John-Lennon-memorial***She worked with New York City to set up the Strawberry Fields gardens in Central Park. The highlight of Strawberry Fields is the word that is laid in brick: Imagine.

***This past summer, in collaboration with the Youngstown, Ohio State University Museum of Art, a billboard of hers was put up in downtown Youngstown. The billboard says quite simply enough, “Imagine Peace.”

The imagine peace billboard in downtown Youngstown, Ohio

The imagine peace billboard in downtown Youngstown, Ohio

***In April of this year, in Montreal, the Montreal Transit Corp. began broadcasting a 17-second message of peace and love from Yoko Ono on its public address system throughout the métro network.

“Bonjour Montréal, ici Yoko Ono!” it begins.

The rest of the message, in English, said, “Hi. This is Yoko! It’s time for action, and action is peace. Think peace; act peace; spread Peace and tell your friends to IMAGINE PEACE I love you!”

The Imagine Peace Tower

The Imagine Peace Tower

***On October 9, 2007, Yoko dedicated a new memorial called the Imagine Peace Tower located on the island of Vioey, 1 km outside the Skarfabakki harbor in Reykjavik, Iceland. Each year, between October 9 and December 8, it projects a vertical beam of light high into the sky.

It consists of a tall “tower of light,” projected from a white stone monument that has the words “Imagine Peace” carved into it in 24 languages.  The Tower consists of 15 searchlights with prisms that act as mirrors, reflecting the column of light vertically into the sky from a 10-metre wide wishing well.

It often reaches cloudbase and can be seen penetrating the cloud cover. On a clear night it appears to reach an altitude of at least 4000m. The power for the lights is provided by Iceland’s unique geo-thermal energy grid.

Buried underneath the light tower are upward of 500,000 written wishes that Yoko Ono gathered over the years in another project, called “Wish Trees.” She plans to have the tower lit every year from October 9, John Lennon’s birthday, through December 8, the date he died. Iceland was selected for the project because of its beauty and its eco-friendly use of geothermal energy.

In case you’re interested, you can see a live view of the Imagine Peace Tower in Reykjavik, courtesy of the Imagine Peace Tower MegaPixel Cam.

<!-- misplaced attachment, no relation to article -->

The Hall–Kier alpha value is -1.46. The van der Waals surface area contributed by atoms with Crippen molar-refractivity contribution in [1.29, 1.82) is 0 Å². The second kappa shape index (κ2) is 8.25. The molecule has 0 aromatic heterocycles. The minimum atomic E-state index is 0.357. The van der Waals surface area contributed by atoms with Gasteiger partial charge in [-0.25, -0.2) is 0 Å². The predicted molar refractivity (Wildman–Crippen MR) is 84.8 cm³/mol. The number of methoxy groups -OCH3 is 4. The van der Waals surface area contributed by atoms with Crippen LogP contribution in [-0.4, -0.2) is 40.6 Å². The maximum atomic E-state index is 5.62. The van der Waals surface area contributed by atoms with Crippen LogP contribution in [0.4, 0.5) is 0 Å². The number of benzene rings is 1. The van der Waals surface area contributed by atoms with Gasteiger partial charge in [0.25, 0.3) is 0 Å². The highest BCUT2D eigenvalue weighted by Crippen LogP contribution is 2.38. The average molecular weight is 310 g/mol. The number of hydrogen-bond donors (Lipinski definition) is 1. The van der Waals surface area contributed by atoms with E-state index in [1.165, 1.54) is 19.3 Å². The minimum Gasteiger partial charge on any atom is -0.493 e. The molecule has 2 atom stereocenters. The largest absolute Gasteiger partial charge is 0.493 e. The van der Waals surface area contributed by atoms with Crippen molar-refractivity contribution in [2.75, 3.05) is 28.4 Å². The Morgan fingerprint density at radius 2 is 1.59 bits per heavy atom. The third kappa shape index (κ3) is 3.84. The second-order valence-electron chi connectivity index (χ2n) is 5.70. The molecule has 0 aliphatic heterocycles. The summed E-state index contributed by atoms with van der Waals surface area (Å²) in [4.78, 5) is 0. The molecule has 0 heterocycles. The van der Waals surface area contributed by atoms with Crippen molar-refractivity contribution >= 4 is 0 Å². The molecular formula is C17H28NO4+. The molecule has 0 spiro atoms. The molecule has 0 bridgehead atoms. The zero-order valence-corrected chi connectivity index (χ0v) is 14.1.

***Yoko Ono’s most recent action was a Thanksgiving message she sent out on Nov. 25, 2009. It is:

THE AFFIRMATION FOR PLANET PEACE

Thank you, thank you, thank you
Our planet is healthy and whole.
Every part of the planet is revitalized and healed.

We, the people of Earth
See clearly, Hear clearly, Think clearly.
Express and communicate our thoughts clearly,
Spiritually, mentally, and physically
For the benefit of ours and other planets.

We make the right judgement, right decision, right move
At the right time
At the right place
For ourselves and others.

We are now bathing in the light of Dawn
Standing in the Heaven we have created on Earth.
Sharing the Age of Joy
With all Lives in the Universe,
United with infinite and eternal love.

For the highest good of all concerned, So be it.

I love you!

yoko

You can read more about Yoko Ono and her work at her website, Imagine Peace.

Doing What You Love Could Mean Becoming an Entrepreneur

September 9, 2009 by Michael Wayne  
Filed under Creative Intelligence, Do What You Love

If you are doing what you love, you may have to create your own work.

It’s not always easy to fit into a defined and set job if you are doing what you love, because it often means that you are listening to your own muse and setting out on your own path and finding your own way to express who you truly are.

entrepreneur1It can also mean that you prefer the freedom of working for yourself, so that you can set your own boundaries, as opposed to having them  set artificially by a job.

If you decide to go your own way and create your own work, you are following the time-honored path of entrepreneurship.

It is the entrepreneurs who are the innovators, who move forward even when the naysayers say it can’t be done.

They love what they are doing so much that they believe in themselves even when others don’t, and aren’t afraid to fail.phrenology-of-the-entrepreneur1

In fact, failure is not part of the vocabulary of an entrepreneur, because as long as they are doing what they love, whatever the outcome, they are succeeding.

They see failure as not pursuing their dream.